d. On or about September 14, 2016 – five days before his meeting with the FBI General Counsel – SUSSMANN continued work on the white paper. SUSSMANN also met with Tech Executive-I in SUSSMANN’s office. On or about the same date, SUSSMANN billed time to the Clinton Campaign with the billing description “Multiple meetings regarding confidential project, draft white paper ,” and to Internet Company-I with the billing description, “communications regarding confidential project.” (emphasis added).
e. On or about the same day – and just five days before SUSSMANN conveyed the aforementioned allegations to the FBI – Tech Executive-I sent the white paper that SUSSMANN had been working on to Originator-I, Researcher-I, and Researcher-2. In an email, Tech Executive-I sought their views as to whether the paper’s allegations would be “plausible” to “security experts,” even if the allegations were not demonstrably true:
Please read as if you had no prior knowledge or involvement, and you were handed this document as a security expert (NOT a dns expert) and were asked: ‘Is this plausible as an explanation?’ NOT to be able to say that this is, without doubt, fact, but to merely be plausible. Do NOT spend more than a short while on this (If you spend more than an hour you have failed the assignment). Hopefully less. 🙂
f. On or about the same date, Researcher-I replied, stating that the white paper achieved Tech Executive-1 ‘s objective, but noting that the paper “smartly” avoided discussing weaknesses or “holes” in the paper’s hypothesis:
A DNS expert would poke several holes to this hypothesis (primarily around visibility, about which very smartly you do not talk about). That being said, I do not think even the top security (non-DNS) researchers can refute your statements. Nice!
SUSSMANN’s False Statement to the FBI General Counsel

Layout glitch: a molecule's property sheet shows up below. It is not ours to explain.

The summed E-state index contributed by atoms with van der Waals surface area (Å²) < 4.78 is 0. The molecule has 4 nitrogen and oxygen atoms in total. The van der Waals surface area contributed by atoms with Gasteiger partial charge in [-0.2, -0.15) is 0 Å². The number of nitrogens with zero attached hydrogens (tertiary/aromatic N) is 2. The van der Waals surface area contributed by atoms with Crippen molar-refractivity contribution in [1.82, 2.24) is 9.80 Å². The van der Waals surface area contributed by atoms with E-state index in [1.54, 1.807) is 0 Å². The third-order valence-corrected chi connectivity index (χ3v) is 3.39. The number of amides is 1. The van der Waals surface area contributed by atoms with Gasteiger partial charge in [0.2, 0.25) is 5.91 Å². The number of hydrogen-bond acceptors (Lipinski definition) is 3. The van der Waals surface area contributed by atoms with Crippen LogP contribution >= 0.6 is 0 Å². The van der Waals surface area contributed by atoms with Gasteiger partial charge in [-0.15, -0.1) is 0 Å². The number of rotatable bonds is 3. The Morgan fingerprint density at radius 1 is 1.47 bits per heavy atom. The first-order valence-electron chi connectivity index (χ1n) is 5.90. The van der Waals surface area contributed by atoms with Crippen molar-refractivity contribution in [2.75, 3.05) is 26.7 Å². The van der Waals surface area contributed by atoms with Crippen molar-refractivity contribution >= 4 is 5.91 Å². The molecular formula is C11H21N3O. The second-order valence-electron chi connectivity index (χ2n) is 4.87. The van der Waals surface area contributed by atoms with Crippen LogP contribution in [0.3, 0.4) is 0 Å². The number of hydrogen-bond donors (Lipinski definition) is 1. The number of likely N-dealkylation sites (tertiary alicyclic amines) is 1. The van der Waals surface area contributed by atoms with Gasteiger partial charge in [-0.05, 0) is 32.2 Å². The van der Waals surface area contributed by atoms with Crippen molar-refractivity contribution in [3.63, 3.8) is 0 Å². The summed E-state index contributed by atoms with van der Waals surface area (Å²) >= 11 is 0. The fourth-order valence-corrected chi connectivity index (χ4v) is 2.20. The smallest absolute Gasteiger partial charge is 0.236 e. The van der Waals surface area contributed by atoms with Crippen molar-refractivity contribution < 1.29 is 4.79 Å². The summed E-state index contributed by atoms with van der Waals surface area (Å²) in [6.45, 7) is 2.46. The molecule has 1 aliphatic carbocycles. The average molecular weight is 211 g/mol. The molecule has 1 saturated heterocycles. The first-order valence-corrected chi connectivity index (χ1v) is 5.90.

27. On or about September 19, 2016, SUSSMANN met with the FBI General Counsel at FBI Headquarters in the District of Columbia to convey the Russian Bank-1 allegations. No one else attended the meeting. During the meeting, the following, in substance and in part, occurred:
- SUSSMANN stated falsely that he was not acting on behalf of any client, which led the FBI General Counsel to understand that SUSSMANN was conveying the allegations as a good citizen and not as an advocate for any client.
- SUSSMANN stated that he had been approached by multiple cyber experts concerning the Russian Bank-1 allegations;
- SUSSMANN provided the names of three cyber experts, but did not name or mention Tech Executive-1, the Clinton Campaign, or any other person or company referenced above;
- SUSSMANN described the allegations of a secret Trump Organization server that was in communication with Russian Bank-1, including that Russian Bank-1 had used a TOR exit node located at Healthcare Company-1 to communicate with the Trump Organization;
- SUSSMANN stated that media outlets were in possession of information about the Trump Organization’s secret server, and that a story would be published on Friday of that week;
- SUSSMANN provided to the FBI General Counsel two thumb drives and hard copy papers, which contained and were comprised of the following:
i. the aforementioned white paper that SUSSMANN had assisted in drafting, entitled White Paper #1 Auditable VJ, which contained no date or author’s name;
ii. a white paper drafted by Researcher-2, which was entitled, White Paper Comments: Time Series Anafysis c~fRecursive Queries, dated September 19, 2016, and contained no author’s name;